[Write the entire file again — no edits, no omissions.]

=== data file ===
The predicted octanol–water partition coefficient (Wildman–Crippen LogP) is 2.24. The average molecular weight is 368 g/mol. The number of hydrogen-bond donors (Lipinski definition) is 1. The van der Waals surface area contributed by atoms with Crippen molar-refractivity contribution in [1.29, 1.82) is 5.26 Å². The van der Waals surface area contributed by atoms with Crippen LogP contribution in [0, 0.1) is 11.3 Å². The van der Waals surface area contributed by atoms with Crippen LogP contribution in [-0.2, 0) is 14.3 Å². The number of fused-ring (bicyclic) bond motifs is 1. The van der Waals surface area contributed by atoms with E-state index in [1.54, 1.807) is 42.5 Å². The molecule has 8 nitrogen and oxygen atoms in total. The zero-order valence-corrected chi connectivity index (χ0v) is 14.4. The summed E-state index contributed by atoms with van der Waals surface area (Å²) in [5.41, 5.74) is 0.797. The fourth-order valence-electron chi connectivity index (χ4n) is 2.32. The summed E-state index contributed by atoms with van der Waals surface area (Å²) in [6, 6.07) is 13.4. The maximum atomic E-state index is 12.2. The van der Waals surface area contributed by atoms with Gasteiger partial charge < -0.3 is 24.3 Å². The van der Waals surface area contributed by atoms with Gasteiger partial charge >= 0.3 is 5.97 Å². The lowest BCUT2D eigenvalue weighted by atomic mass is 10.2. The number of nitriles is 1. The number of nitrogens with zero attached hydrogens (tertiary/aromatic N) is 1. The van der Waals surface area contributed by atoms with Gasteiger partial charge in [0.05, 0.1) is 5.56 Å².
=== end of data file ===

The predicted octanol–water partition coefficient (Wildman–Crippen LogP) is 2.24. The average molecular weight is 368 g/mol. The number of hydrogen-bond donors (Lipinski definition) is 1. The van der Waals surface area contributed by atoms with Crippen molar-refractivity contribution in [1.29, 1.82) is 5.26 Å². The van der Waals surface area contributed by atoms with Crippen LogP contribution in [0, 0.1) is 11.3 Å². The van der Waals surface area contributed by atoms with Crippen LogP contribution in [-0.2, 0) is 14.3 Å². The number of fused-ring (bicyclic) bond motifs is 1. The van der Waals surface area contributed by atoms with E-state index in [1.54, 1.807) is 42.5 Å². The molecule has 8 nitrogen and oxygen atoms in total. The zero-order valence-corrected chi connectivity index (χ0v) is 14.4. The summed E-state index contributed by atoms with van der Waals surface area (Å²) in [5.41, 5.74) is 0.797. The fourth-order valence-electron chi connectivity index (χ4n) is 2.32. The summed E-state index contributed by atoms with van der Waals surface area (Å²) in [6, 6.07) is 13.4. The maximum atomic E-state index is 12.2. The van der Waals surface area contributed by atoms with Gasteiger partial charge < -0.3 is 24.3 Å². The van der Waals surface area contributed by atoms with Gasteiger partial charge >= 0.3 is 5.97 Å². The lowest BCUT2D eigenvalue weighted by atomic mass is 10.2. The number of nitriles is 1. The number of nitrogens with zero attached hydrogens (tertiary/aromatic N) is 1. The van der Waals surface area contributed by atoms with Gasteiger partial charge in [0.05, 0.1) is 5.56 Å².